- "A Society of Victims" (2006)
- "Will psychiatrists have the sense to realize that by medicalizing the human response to stressful situations, they have created a culture of trauma and thus undermined the general capacity to resist trauma?" (fonte-imperdibile)
Come invito alla lettura dell'originale, riportiamo di seguito alcuni passaggi del saggio di Paul Lutus: [una traduzione in italiano da parte di un benevolo lettore sarebbe certamente gradita e pubblicata]
- Psychology's Fashion Pendulum - Clinical psychology plays a central role in cultivating professional victims. Because clinical psychology is not a science (for reasons explained here), it has instead become a sort of opinion pendulum, swinging in step with popular fashions and beliefs. (...) But of all the factors working to change psychology's outlook, none is more important than some widespread changes in society outside the clinic doors. From a baseline attitude that individuals must accept individual responsibility for their actions, an idea that has been gradually eroding away in modern times, we are on the cusp of declaring everyone a victim of something — parents, society, genes, acts of God — and any throwbacks presuming to hold individuals responsible for their own fates and actions are accused of "blaming the victim," an inspired phrase and one perfectly in tune with modern times.
- An Age of Victimhood - Continuing the pendulum metaphor and its present swing away from holding people accountable for their personal circumstances, the notion that everyone is a victim seems to have reached its extreme in the 1990s, a time during which a number of dubious practices were accepted, even temporarily in courts of law. One example was "recovered memory therapy," the idea that people might have memories, entirely suppressed, of terrible crimes that had been committed against them, typically when they were children. In phase one of this practice, a therapist would encourage recall of these memories, the client would recall horrible crimes, and the accused parties would go to jail. In phase two, the client would realize she (these individuals are almost always women) had been taken in, the jailed parties would be released, and the therapist would be sued by the falsely accused, sometimes also by the client. The advantages to this arrangement should be obvious — the client would be able to claim victim status twice: first by the childhood evildoers, then by the therapist. (...)
- Successful Failures - If we lived in a time when personal accountability and responsibility were held in high regard, a time during which choosing victimhood from a list of social options would seem utterly stupid, it would suffice to say that successful people aren't victims. But those are not the times we live in, and to some people, perpetual victimhood of one kind or another actually seems an attractive option. (...)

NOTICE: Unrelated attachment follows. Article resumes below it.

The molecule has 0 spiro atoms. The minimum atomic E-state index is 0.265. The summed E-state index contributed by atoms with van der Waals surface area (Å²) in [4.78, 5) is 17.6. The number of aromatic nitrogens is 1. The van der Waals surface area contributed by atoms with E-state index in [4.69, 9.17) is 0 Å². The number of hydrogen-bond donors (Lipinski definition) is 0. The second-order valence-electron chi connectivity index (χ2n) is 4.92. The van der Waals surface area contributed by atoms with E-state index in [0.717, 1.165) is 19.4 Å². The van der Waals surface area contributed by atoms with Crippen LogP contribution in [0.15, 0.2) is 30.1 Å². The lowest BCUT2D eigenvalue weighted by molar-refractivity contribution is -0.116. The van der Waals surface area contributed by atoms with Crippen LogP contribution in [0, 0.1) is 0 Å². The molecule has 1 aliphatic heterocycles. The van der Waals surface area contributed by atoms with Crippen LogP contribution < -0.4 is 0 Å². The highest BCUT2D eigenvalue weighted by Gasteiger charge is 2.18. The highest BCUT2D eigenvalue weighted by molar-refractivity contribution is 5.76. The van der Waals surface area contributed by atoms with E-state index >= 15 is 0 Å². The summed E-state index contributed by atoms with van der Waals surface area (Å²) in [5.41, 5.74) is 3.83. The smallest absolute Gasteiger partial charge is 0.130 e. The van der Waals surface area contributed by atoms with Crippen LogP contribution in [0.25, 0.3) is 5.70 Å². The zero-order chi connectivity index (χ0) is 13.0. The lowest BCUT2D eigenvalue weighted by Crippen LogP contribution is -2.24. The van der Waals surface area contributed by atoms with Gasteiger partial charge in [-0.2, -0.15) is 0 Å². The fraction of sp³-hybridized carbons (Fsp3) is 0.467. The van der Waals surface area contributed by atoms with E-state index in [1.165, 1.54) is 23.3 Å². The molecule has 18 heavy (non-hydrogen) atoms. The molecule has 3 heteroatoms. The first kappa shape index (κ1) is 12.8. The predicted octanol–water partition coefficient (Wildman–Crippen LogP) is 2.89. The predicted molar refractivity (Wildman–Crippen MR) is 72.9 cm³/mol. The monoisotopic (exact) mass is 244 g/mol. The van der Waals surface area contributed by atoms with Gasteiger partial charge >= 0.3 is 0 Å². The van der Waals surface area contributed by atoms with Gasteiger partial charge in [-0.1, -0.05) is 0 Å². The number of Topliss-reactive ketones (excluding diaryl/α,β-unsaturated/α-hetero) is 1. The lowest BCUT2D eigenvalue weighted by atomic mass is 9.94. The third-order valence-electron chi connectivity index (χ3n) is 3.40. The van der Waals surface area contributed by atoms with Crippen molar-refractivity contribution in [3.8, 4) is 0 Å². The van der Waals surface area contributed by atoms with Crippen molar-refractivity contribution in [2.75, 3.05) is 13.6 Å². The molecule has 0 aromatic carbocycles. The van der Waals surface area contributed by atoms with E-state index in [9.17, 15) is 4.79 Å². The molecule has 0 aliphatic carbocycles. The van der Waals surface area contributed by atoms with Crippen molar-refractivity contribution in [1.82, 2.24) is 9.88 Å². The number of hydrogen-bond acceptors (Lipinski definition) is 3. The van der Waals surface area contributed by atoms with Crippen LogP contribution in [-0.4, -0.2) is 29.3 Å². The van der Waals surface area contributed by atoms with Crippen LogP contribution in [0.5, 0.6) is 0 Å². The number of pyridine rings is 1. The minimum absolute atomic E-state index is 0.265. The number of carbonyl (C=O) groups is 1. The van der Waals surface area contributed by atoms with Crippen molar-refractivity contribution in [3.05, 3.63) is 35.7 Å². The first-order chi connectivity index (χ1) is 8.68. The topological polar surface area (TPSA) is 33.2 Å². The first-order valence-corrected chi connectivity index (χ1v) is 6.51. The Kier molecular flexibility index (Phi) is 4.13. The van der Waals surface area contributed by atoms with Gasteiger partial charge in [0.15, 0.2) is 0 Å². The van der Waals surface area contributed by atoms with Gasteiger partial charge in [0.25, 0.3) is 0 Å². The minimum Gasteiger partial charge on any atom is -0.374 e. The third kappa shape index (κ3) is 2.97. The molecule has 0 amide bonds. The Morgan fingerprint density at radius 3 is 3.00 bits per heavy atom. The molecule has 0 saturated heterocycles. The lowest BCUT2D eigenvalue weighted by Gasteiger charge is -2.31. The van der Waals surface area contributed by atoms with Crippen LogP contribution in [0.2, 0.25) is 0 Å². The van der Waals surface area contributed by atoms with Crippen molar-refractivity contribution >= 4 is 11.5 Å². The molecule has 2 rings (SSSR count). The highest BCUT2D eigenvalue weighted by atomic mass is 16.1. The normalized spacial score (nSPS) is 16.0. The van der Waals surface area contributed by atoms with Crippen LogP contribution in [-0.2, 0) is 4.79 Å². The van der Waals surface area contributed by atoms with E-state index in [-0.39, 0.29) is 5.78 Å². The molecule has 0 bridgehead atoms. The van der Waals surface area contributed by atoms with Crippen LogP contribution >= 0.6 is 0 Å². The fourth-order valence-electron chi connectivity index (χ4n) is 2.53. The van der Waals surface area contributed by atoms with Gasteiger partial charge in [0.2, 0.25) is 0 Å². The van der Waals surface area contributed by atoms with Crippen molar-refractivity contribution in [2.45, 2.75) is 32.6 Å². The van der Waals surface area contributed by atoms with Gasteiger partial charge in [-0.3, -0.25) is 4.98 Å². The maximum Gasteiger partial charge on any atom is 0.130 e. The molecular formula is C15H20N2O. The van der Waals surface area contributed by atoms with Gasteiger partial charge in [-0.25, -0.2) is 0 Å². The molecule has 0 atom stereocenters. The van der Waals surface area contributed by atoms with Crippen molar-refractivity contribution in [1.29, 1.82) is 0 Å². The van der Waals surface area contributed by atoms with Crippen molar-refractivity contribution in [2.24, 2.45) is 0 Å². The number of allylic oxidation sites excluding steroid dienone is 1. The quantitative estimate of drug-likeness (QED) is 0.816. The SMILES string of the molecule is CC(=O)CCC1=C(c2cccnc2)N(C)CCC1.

- Avoiding the Victim Trap - Obviously there are some people for whom a lifelong posture of victimhood is not a choice, but I think there are many for whom it is a conscious choice. For those people I suggest they consider the possibility that clinical psychology may make their condition worse, as it did in the examples listed earlier. This prospect can be made worse yet by the passivity and suggestibility that is typical of those disposed to fall into the victim trap. (...)
E la fulminante chiusura:
- In the final analysis, professional victims like to think of themselves as pure and blameless, but when they teach victimization to others, the students really are being victimized — by their teacher. That is an optional victimization, and the most creative thing the students can do is refuse to accept the description. Think how easy it would have been for Mahatma Gandhi, or Dr. Martin Luther King, Jr. (who studied Gandhi's credo of non-violence and put it into practice), to think of themselves as victims while they were being beaten up by their ignorant opponents. Think how easy it would have been for them, or any of their followers, to strike back in a fit of self-righteous victim rage. But they didn't, and consequently they won the good fight. They won because they refused to accept that they were victims. Each of us owes Gandhi, and Doctor King, and many other like-minded thinkers, a debt of gratitude for the behavior they modeled, and the results they achieved. For the purposes of this article, I ask that you meditate on the lives of these people, and think, "They were not victims." And you are not a victim.
P.S. in tema, segnalo due recenti vicende:
- il milione di euro di risercimenti richiesto dai genitori di nove dei bambini dell'asilo di Casarile, per risarcimento dei presunti maltrattamenti subiti dalle maestre indagate. Il grido del loro legale: «qualunque cifra dell’eventuale risarcimento non potrà ripagare la sofferenza dei genitori, che si fidavano di quelle persone»;
- la bambina non violentata dal branco a Grottaglie, con contorno dei soliti "esperti" psicologi e i loro disegni immancabilmente "inequivocabili", nonché della non-madre-di-una-vittima che adesso rischia grosso [via l'interessante blog Abusologi: "Bambina cade dalla bicicletta: intervengono gli abusologi e diventa uno stupro"]
P.P.S. ancora in tema, a novembre l'Università Cattolica di Milano chiama a convegno alcuni nomi importanti della traumatologia e della vittimologia (mancano però Richard McNally e Ben Shephard, peccato) per la proposta "Dal disturbo post-traumatico semplice al disturbo post-traumatico complesso". I vocaboli sono importanti, e così forse potremo iniziare a chiamare vittime tante altre persone che fino a ieri magari non sapevano ancora di esserlo, riducendo la complessità della loro vicenda ad una etichetta molto semplice: "PTSD complesso".